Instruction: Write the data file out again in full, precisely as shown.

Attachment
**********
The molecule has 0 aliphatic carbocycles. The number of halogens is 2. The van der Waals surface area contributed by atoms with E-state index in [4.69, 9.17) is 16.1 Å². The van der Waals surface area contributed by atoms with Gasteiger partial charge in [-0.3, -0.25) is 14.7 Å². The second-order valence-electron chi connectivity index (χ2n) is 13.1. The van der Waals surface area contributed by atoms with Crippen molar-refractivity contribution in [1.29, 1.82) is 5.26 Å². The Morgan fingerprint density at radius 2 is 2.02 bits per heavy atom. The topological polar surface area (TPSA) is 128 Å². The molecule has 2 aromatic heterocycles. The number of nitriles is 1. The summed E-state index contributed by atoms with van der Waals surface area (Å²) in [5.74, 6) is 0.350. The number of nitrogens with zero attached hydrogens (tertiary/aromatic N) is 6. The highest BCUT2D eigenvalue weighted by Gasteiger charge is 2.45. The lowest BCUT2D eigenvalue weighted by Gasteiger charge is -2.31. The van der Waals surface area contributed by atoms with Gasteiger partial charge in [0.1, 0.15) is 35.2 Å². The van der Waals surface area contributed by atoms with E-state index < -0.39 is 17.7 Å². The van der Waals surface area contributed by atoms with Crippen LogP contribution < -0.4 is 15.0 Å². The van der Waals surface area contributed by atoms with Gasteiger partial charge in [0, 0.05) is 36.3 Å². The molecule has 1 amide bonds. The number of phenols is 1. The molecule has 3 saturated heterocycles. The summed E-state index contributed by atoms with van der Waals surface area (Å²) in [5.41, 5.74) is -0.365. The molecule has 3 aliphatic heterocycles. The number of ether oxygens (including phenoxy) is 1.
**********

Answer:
The molecule has 0 aliphatic carbocycles. The number of halogens is 2. The van der Waals surface area contributed by atoms with E-state index in [4.69, 9.17) is 16.1 Å². The van der Waals surface area contributed by atoms with Gasteiger partial charge in [-0.3, -0.25) is 14.7 Å². The second-order valence-electron chi connectivity index (χ2n) is 13.1. The van der Waals surface area contributed by atoms with Crippen molar-refractivity contribution in [1.29, 1.82) is 5.26 Å². The Morgan fingerprint density at radius 2 is 2.02 bits per heavy atom. The topological polar surface area (TPSA) is 128 Å². The molecule has 2 aromatic heterocycles. The number of nitriles is 1. The summed E-state index contributed by atoms with van der Waals surface area (Å²) in [5.74, 6) is 0.350. The number of nitrogens with zero attached hydrogens (tertiary/aromatic N) is 6. The highest BCUT2D eigenvalue weighted by Gasteiger charge is 2.45. The lowest BCUT2D eigenvalue weighted by Gasteiger charge is -2.31. The van der Waals surface area contributed by atoms with Gasteiger partial charge in [0.1, 0.15) is 35.2 Å². The van der Waals surface area contributed by atoms with E-state index < -0.39 is 17.7 Å². The van der Waals surface area contributed by atoms with Crippen LogP contribution < -0.4 is 15.0 Å². The van der Waals surface area contributed by atoms with Gasteiger partial charge in [0, 0.05) is 36.3 Å². The molecule has 1 amide bonds. The number of phenols is 1. The molecule has 3 saturated heterocycles. The summed E-state index contributed by atoms with van der Waals surface area (Å²) in [5.41, 5.74) is -0.365. The molecule has 3 aliphatic heterocycles. The number of ether oxygens (including phenoxy) is 1.